McCarthy won’t budge on that for obvious reasons. His majority is so narrow that a handful of staunch Freedom Caucus populists like Gaetz could combine with Democrats to oust him the first time he runs afoul of MAGA. His speakership would play out under a sword of Damocles that could fall at any moment.

But he’s tried everything else to make them bend. To ingratiate himself to populists, he’s chattered about impeaching Biden Cabinet members and called on Senate Republicans not to help Democrats pass a spending bill before the new House majority is seated. (McConnell’s caucus responded by rhetorically patting his head.) When that didn’t impress the Gaetz faction, he started applying pressure. Key committee chairmanships won’t be decided until the speakership is decided, he’s said, which could delay official business conducted by the new majority for days or weeks. Lately he’s enlisted dozens of (mostly) moderate Republicans to counter the Never Kevin wing by declaring that they’ll vote for McCarthy and only McCarthy for speaker, portending an intractable deadlock on January 3 if neither side budges.

Yesterday McCarthy reiterated that Senate Republicans shouldn’t be working on a spending bill with Chuck Schumer during the lame-duck session—then blamed the Never Kevin group for having left them little choice.

This morning the New York Times published a sensational expose of incoming Republican Rep. George Santos alleging that Santos has fabricated virtually his entire biography, from his professional history to his current home address. McCarthy’s quest for the gavel is so fraught, however, that all I could think while reading it is how he’s destined to resist calls for Santos to resign for his own selfish reasons. He needs that seat occupied next month. After all, the apparent con artist may end up being the vote that decides the speakership. 

If McCarthy could look the other way at Trump and Greene in his pursuit of power, surely he can look the other way at the Republican answer to Frank Abagnale. That’s the next humiliation.

There’s an X factor in all of the speaker drama that we haven’t considered, though. Namely, Republicans aren’t the only party that gets to vote on January 3. With 213 seats, Democrats can block McCarthy indefinitely so long as the five Republican Never Kevin members continue to hold out.

But they can also destroy the leverage of the Never Kevins by joining with Republicans to make McCarthy speaker. What’s the maximum chaos option between those two?

I’m coming around to the view that liberals helping to elect him would confound the GOP more than blocking him would.


The case for Democrats obstructing McCarthy is straightforward. The longer the Republican speaker stalemate grinds on, the more painful it’ll get for the American right.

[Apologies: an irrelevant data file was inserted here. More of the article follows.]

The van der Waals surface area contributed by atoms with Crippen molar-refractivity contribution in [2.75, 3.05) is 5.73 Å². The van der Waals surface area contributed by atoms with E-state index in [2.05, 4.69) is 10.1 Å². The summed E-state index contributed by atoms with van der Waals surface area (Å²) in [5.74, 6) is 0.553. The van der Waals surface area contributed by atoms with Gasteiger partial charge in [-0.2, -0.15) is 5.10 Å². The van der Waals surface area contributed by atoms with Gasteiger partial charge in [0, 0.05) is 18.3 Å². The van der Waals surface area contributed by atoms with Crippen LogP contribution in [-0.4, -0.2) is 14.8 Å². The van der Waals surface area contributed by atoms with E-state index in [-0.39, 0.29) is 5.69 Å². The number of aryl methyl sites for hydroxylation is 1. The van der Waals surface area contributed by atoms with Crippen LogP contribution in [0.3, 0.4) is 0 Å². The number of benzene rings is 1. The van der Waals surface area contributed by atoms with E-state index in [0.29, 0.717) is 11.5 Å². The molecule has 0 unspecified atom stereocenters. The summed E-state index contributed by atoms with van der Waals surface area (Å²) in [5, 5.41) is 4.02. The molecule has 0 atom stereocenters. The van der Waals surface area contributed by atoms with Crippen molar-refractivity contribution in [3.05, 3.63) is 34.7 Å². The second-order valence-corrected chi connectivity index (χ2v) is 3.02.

You know the saying: When your enemy is making a mistake, get out of his way.

Liberals everywhere would relish having various Republican factions descend into bitter recriminations amid a deadlock, and not just along the familiar lines of moderates and populists. Picture Matt “Never Kevin” Gaetz and Marjorie Taylor “Only Kevin” Greene tossing rhetorical grenades at each other as the House slogs through multiple ballots for the speakership. Imagine Mark Levin tearing into fightin’ populists like Biggs for once instead of simpering establishmentarians like McCarthy.

Meanwhile, swing voters would watch aghast, worried that Democrats were right when they claimed the GOP was unfit to govern. A party that can’t decide on a speaker can’t be trusted with more ambitious forms of power, like total control of government. Chaos at the top on day one—literally—would augur chaos throughout the next two years, especially if the anti-Kevins end up winning their key concession on restoring the motion to vacate the chair.

There’s another benefit for Democrats from obstruction. A Republican deadlock over McCarthy would make Trump look weak. McCarthy is his candidate, after all.

“Look, I think this: Kevin has worked very hard,” Trump said. “He is just—it’s been exhausting. If you think, he’s been all over. I think he deserves the shot. Hopefully he’s going to be very strong and going to be very good and he’s going to do what everybody wants.”

“Now, I’m friendly with a lot of those people who are against Kevin. I think almost every one of them are very much inclined toward Trump, and me toward them. But I have to tell them, and I have told them, you’re playing a very dangerous game,” Trump said. “You could end up with the worse situation. I don’t even want to say what it is, but I could tell you it’s a worse situation. You could end up with some very bad situations. I use the Boehner to Paul Ryan example. You understand what I’m saying? It could be a doomsday scenario. It could be. You could end up with somebody who would be a disaster like Paul Ryan was.”

The Donald Trump of 2017 had more than enough juice within the party to call in a favor from MAGA droolers like Gaetz and Biggs. Even the Donald Trump of 2021 could have leaned on them successfully to get behind McCarthy, reluctantly or not.

The Donald Trump of 2022, six weeks removed from a disastrous midterm, hasn’t been able to sway them despite lobbying them personally. Kevin McCarthy spent six years currying Trump’s support in the perfectly reasonable belief that it would assure his path to the speakership. It’s his dumb luck that the party’s 800-pound gorilla became a 200-pound gorilla at the very moment the gavel was finally in reach. If you’re of the left, McCarthy failing on the first ballot on January 3 would be another Trump failure to promote and celebrate.

Lastly, by denying McCarthy their votes, Democrats will put pressure on moderate Republicans to start considering unorthodox solutions to the stalemate. GOP Rep. Don Bacon has raised the possibility of centrists from both parties compromising to choose a speaker to their mutual liking, although he emphasized that he’d look at the idea only if “multiple, multiple, multiple” rounds of balloting produced deadlock after deadlock.